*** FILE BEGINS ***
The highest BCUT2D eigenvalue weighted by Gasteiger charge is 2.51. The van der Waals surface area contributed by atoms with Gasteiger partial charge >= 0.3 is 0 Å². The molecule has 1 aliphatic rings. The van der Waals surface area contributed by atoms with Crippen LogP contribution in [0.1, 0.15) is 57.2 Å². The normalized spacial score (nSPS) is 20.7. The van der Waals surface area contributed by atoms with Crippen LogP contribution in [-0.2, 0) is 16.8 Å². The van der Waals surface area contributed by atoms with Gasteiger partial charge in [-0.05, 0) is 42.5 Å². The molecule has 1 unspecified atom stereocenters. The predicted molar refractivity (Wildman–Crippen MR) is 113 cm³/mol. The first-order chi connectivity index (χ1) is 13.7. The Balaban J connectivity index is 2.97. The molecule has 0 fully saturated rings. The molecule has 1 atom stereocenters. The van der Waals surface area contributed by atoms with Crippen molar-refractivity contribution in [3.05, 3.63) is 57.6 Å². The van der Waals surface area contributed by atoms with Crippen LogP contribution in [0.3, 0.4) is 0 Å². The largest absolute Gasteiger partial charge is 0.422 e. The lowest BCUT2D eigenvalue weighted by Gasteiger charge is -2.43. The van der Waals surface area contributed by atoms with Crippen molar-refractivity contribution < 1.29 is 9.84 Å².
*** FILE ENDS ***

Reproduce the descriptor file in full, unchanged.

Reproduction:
The highest BCUT2D eigenvalue weighted by Gasteiger charge is 2.51. The van der Waals surface area contributed by atoms with Gasteiger partial charge >= 0.3 is 0 Å². The molecule has 1 aliphatic rings. The van der Waals surface area contributed by atoms with Crippen LogP contribution in [0.1, 0.15) is 57.2 Å². The normalized spacial score (nSPS) is 20.7. The van der Waals surface area contributed by atoms with Crippen LogP contribution in [-0.2, 0) is 16.8 Å². The van der Waals surface area contributed by atoms with Gasteiger partial charge in [-0.05, 0) is 42.5 Å². The molecule has 1 unspecified atom stereocenters. The predicted molar refractivity (Wildman–Crippen MR) is 113 cm³/mol. The first-order chi connectivity index (χ1) is 13.7. The Balaban J connectivity index is 2.97. The molecule has 0 fully saturated rings. The molecule has 1 atom stereocenters. The van der Waals surface area contributed by atoms with Crippen molar-refractivity contribution in [3.05, 3.63) is 57.6 Å². The van der Waals surface area contributed by atoms with Crippen LogP contribution in [0.3, 0.4) is 0 Å². The largest absolute Gasteiger partial charge is 0.422 e. The lowest BCUT2D eigenvalue weighted by Gasteiger charge is -2.43. The van der Waals surface area contributed by atoms with Crippen molar-refractivity contribution < 1.29 is 9.84 Å².